Stanley Kubrick’s Lifelong Project ‘Napoleon’ Coming to HBO with Spielberg and Fukunaga


Stanley Kubrick was busy man. So busy, in fact, that several of the projects he’d hoped to complete before his death in 1999 went unfinished. Steven Spielberg’s 2001 film A.I. was one of them, and now Spielberg, as a producer, is working to bring another of Kubrick’s long labored over works to life, this time with the help of HBO and director Cary Fukunaga, who made his name with the first season of True Detective. David Leland of The Borgias has been hired to complete the script. It’s called Napoleon, and, well, it’s about Napoleon.

The miniseries is apparently meant as a study in greed, with Napoleon’s thirst for power and domination of Europe eventually undoing him. Kubrick began working on the project shortly after completing 2001, but due to the overwhelming scope and the potential cost, it never came to fruition. Part of the reason it would’ve been so expensive is that Kubrick had wanted to use upwards of 30,000 extras to recreate battle scenes. Now that everything is free, there’s no barrier to production, so of course it’s being made! That’s not true, but surely CGI can beef up battle scenes without requiring 30,000 actual flesh-and-bone people.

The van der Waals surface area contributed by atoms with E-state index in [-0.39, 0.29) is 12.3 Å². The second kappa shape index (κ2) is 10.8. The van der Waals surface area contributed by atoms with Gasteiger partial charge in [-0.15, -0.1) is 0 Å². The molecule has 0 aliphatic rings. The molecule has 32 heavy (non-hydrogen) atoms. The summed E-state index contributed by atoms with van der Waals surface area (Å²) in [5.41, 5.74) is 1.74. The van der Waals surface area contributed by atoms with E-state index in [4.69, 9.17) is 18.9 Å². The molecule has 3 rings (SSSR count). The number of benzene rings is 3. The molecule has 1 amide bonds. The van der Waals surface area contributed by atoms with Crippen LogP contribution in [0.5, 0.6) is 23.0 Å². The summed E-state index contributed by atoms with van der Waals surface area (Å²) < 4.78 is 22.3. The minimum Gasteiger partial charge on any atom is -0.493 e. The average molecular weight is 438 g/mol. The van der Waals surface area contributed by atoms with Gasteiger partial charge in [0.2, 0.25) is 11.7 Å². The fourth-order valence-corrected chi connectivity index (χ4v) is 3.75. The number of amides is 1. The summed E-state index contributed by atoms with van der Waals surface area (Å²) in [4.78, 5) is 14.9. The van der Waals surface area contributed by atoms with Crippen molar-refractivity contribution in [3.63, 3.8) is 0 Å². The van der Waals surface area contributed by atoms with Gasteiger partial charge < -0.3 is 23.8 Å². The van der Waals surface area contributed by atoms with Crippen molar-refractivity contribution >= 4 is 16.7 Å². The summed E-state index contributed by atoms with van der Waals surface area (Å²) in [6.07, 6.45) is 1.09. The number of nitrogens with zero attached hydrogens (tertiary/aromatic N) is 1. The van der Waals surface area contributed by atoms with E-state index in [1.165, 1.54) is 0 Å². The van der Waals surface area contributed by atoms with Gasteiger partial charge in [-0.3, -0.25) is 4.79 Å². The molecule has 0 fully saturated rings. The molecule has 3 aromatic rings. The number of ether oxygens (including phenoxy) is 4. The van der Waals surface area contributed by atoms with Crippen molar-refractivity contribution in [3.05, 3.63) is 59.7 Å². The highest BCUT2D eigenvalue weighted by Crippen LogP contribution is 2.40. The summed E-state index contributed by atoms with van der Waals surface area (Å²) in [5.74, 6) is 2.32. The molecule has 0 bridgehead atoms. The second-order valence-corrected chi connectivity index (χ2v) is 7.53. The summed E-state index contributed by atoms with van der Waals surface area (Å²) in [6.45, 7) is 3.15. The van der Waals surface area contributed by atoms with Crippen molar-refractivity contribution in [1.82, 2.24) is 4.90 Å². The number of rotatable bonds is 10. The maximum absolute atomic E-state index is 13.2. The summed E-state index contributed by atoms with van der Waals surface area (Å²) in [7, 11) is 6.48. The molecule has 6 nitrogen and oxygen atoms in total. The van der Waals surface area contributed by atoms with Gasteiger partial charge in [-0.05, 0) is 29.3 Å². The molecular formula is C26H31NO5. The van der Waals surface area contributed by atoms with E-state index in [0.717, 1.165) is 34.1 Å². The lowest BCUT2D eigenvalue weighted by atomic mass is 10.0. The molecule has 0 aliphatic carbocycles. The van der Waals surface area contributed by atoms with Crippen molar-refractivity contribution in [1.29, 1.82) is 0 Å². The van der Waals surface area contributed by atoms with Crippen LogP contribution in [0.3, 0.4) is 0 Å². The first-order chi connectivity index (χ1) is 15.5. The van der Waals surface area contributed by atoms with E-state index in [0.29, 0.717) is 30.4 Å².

But, on a more serious note, this is very exciting, especially with the talent attached. The Kubrick family has opened the archive to HBO, so hopefully it comes to life exactly as the director had hoped.